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June 23, 1999
Mass exodus from border villages in PunjabOnkar Singh in Khem Karan
Over 90,000 people have moved to safer places from the border villages of Punjab amidst growing fears of the trouble is Kargil escalating into a full-fledged war. Two Pakistani fighter planes were sighted from the Khem Karan sector this afternoon, further fuelling rumours of an imminent Indo-Pak clash.
BSF officials, however, dismissed the sighting of planes as a routine affair. "The planes were flying on their side of the border and were at least five hundred yards within their side of the international border," said an officer who did not wish to be quoted.
Villagers said this was not the first time that Pakistani planes have been sighted flying low in the border area. Similar two-seater planes were sighted in Ferozepur sector as well a few days ago. The army head-quarters in Delhi was promptly informed and orders were issued to keep an eye for all planes flying flow in the area and report the matter daily.
But the fear of war has not deterred some villagers from staying back. "Where can we go?" said Harcharan Singh, ex-sarpanch of village Kalash, which is barely five hundred yards from the border. "We have lived here all our lives and we are not going anywhere now. We have full faith in the Indian Army and the Border Security Force which has looked after our interests. In this crisis we will stand by the jawans,'' he added.
Milkha Singh, another villager, has no plans to leave the village even if the war breaks out. "If we all go then who would look after our officers and jawans. I may share my name with a great athlete, but I'm not running away," he said.
Not everybody, though, is willing to brave enemy bullets. In Khem Karan village more then 10,000 people have left their homes and shifted their belongings to safer places. "We have shifted our women and children with some of the belongings for the time being. Not because we are afraid but because we have suffered in the previous wars," said village sarpanch Mangat Ram Gulati.
Jagdish Lal Khanna, a local businessman and a stringer for Punjabi daily Punjab Kesari is also not taking any chances. "I have sent most of my household stuff to Amritsar. I am a businessman and I don't want to take any risks. In 1965 and 1971 wars we lost heavily,'' he said.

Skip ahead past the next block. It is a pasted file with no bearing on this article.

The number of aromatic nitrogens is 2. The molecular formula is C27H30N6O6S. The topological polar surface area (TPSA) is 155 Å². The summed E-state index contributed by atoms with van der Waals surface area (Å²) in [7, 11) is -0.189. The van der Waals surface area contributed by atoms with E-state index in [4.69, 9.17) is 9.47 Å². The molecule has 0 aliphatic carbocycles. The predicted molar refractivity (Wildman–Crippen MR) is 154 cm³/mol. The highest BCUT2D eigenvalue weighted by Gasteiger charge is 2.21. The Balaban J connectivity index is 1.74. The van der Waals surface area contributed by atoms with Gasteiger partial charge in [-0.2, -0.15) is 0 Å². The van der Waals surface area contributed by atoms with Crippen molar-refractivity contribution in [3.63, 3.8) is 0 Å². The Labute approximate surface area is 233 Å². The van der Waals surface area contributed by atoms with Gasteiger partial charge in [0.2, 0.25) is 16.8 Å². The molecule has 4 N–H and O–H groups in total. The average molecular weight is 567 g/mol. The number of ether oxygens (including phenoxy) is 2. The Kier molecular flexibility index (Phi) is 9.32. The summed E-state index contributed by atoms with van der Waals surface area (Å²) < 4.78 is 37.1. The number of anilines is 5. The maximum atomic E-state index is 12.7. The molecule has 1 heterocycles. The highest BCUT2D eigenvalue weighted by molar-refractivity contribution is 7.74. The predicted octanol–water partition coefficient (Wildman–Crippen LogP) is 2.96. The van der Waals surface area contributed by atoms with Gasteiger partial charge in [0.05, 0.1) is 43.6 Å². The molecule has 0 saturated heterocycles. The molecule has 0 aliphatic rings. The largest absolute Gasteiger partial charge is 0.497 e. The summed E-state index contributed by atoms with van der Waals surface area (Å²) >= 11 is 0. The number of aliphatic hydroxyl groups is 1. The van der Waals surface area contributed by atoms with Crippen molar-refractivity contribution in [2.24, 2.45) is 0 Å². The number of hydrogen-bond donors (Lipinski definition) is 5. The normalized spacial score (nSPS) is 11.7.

Khanna admits that 34 villages in the Khem Karan sector have practically become empty. While some of the villagers left as early as May 25, those who were sticking on left when mutilated bodies of six Indian soldiers were returned.
"People took this as a warning. Someone spread a rumour on June 10 that war would break out in couple of hours. Within hours most of the villages emptied out. Not a soul barring the BSF men in uniform would be seen anywhere for almost five days,'' says Khanna
Gradually the people started returning. They would come to their villages in the morning and leave by the evening. "Even now things have not changed. The war can break out anytime," said an old villager from village Mast Garh.
The villagers blame the district administration for all the confusion. "Nobody from the district administration has not come to us. Even the deputy commissioner of Amritsar district, Narinderjit Singh, has not bothered to visit the border villages," said a villager.
The IG, border, S P Birdi, confirmed that there has been mass exodus from border villages, but added that efforts were on to convince people that there was no danger.
"I am meeting people and assuring them on the behalf to the district administration," he said, and added that it would take another couple of weeks before the villagers start believing the administration.
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